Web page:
After Professor Ekekwe the founder and president of the African Institute of Technology confirmed on his LinkedIn profile that Harvard Business Review has approved his work on the Igbo Apprenticeship System (IAS). I feel Nigerian schools should adopt and tutor this system of apprenticeship that has made many Igbo men millionaires than any other system would have. The Igbo Apprenticeship System is something I've done, and I'm going to highlight in a nutshell how it's done.
As a youth in your 16s or 17 years old, maybe your parents are not financially capable of sending you to the university, they'll seek an alternative that will shape your future in the next 5 to 6 years, and that's when Igbo apprenticeship will come into consideration.
While your mates are in the University studying for a degree certificate, you'll be under your master in one of the major commercial cities of Nigeria learning the ropes of the trade he's into for the next five years of your life. An agreement will be reached between your master and your parents on how many years you'll serve your master and learn the trade he's into. The agreement to serve him usually has a duration of five to six years.
Once the agreement has been reached, you'll go to live with him in the city, waking up very early every day to go open the shop and await him to arrive at the shop later in the day. And during the weekends when you're not in the shop, you'll get to wash your master's car, do his laundry if he allows that, and rest for the rest of the day.
This goes on for a few years till you're familiar with how things work in the business, then in your third year of apprenticeship, you'll be given a level of freedom by your master, and this includes you going to another state to meet some of his suppliers to buy and bring in the goods you purchased yourself. While you're in the city you went to conduct business, you'll have to rent a cheap hotel where you'll sleep and till your business is done. This transaction usually lasts for a day or two.
After you're done with these transactions, you'll return and give an account of your activities all through your stay in the city you conducted business. And the reason you're allowed to do all this is that in the future and when you're free as your own boss, you'll be able to find your way to other cities to conduct business with the experience you've gathered while doing it under your boss. At this stage, you mustn't let anything distract you, not even the level of freedom you're given and the amount of money entrusted to you.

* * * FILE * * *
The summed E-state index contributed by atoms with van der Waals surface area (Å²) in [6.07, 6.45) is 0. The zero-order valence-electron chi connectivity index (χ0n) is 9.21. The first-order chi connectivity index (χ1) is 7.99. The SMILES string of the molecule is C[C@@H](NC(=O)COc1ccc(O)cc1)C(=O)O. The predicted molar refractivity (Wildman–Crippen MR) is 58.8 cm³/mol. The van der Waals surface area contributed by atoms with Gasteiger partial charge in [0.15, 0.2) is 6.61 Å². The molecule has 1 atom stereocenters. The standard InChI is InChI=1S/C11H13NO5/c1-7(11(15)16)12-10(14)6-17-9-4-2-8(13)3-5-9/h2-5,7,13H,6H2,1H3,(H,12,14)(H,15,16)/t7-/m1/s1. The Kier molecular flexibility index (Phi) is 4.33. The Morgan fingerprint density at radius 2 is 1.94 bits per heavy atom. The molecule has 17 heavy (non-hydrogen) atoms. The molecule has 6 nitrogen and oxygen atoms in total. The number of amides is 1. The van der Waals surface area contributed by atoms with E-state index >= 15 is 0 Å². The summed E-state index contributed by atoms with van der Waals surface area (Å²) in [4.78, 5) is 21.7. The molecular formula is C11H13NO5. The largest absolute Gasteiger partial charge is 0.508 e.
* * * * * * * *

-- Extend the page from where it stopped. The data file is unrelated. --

After making encouraging progress in your apprenticeship for about four years, that is after conducting a series of businesses on your own and excelled in them, your master now trusting you fully to handle things on your own even when he's out of town will make arrangements to get you a shop you can manage on your own.
During this period, you as an apprentice needs to put your feet on the ground because the said shop your master will entrust to you and the goods inside them will be worth millions of Naira, and you'll be entrusted with overseeing all the business conducted in this new shop. You'll account for every good inside it, the profits and losses will be on you, and to be frank, this new shop handed over to you and whatever profit you make from it in the next two or three years of apprenticeship is what will be used to settle you. And if you don't do well financially while handling this shop, surely it will affect your apprenticeship no matter how loyal you are to your master.
Though you won't be told, you'll have a feeling that you're becoming your own boss in a few years and need to stay away from any temptation that will make you destroy all the efforts and years you've sacrificed under your master. A lot of boys under apprenticeship lose focus once a shop is opened for them to manage, this usually happens in the finishing stages of their apprenticeship, the urge to start spending or steal from their master usually come at this stage — and when you're caught stealing or messing up your account you'll be sent home regardless how many years left on your apprenticeship. But if you're committed to your master, and you managed your new shop effectively like it's your own, then you'll be settled once you've elapsed your apprenticeship years.
The settlement for Igbo apprenticeship is usually a full shop of goods and some amount of capital to start up your own life as a free man and a business owner. This cycle has been on repeat and a known culture in Igbo land for decades. This is what the Igbo apprenticeship is all about, it has been approved by the Harvard Business Review after Professor Ekekwe pushed for its recommendation. I feel it should be refined and introduced as a course in our various educational institutions.
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